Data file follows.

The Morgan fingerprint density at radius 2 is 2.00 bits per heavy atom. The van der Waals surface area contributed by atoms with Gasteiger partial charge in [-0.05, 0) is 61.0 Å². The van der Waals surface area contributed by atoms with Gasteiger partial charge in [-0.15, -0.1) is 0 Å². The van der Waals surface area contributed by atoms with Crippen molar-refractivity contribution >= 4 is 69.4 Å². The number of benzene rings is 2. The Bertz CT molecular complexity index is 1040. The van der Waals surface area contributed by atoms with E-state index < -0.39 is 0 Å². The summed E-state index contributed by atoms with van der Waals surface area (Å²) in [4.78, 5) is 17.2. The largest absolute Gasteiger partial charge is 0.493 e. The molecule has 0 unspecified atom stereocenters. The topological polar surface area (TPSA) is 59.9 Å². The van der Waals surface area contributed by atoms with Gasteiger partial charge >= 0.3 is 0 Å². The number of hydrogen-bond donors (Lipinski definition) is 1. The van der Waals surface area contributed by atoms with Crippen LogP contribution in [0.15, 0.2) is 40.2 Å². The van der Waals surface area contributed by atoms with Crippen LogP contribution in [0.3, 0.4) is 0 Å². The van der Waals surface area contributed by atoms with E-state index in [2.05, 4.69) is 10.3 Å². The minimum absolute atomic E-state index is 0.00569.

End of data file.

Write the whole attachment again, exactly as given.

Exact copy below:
The Morgan fingerprint density at radius 2 is 2.00 bits per heavy atom. The van der Waals surface area contributed by atoms with Gasteiger partial charge in [-0.05, 0) is 61.0 Å². The van der Waals surface area contributed by atoms with Gasteiger partial charge in [-0.15, -0.1) is 0 Å². The van der Waals surface area contributed by atoms with Crippen molar-refractivity contribution >= 4 is 69.4 Å². The number of benzene rings is 2. The Bertz CT molecular complexity index is 1040. The van der Waals surface area contributed by atoms with E-state index < -0.39 is 0 Å². The summed E-state index contributed by atoms with van der Waals surface area (Å²) in [4.78, 5) is 17.2. The largest absolute Gasteiger partial charge is 0.493 e. The molecule has 0 unspecified atom stereocenters. The topological polar surface area (TPSA) is 59.9 Å². The van der Waals surface area contributed by atoms with Gasteiger partial charge >= 0.3 is 0 Å². The number of hydrogen-bond donors (Lipinski definition) is 1. The van der Waals surface area contributed by atoms with Crippen LogP contribution in [0.15, 0.2) is 40.2 Å². The van der Waals surface area contributed by atoms with Crippen LogP contribution in [0.3, 0.4) is 0 Å². The van der Waals surface area contributed by atoms with E-state index in [2.05, 4.69) is 10.3 Å². The minimum absolute atomic E-state index is 0.00569.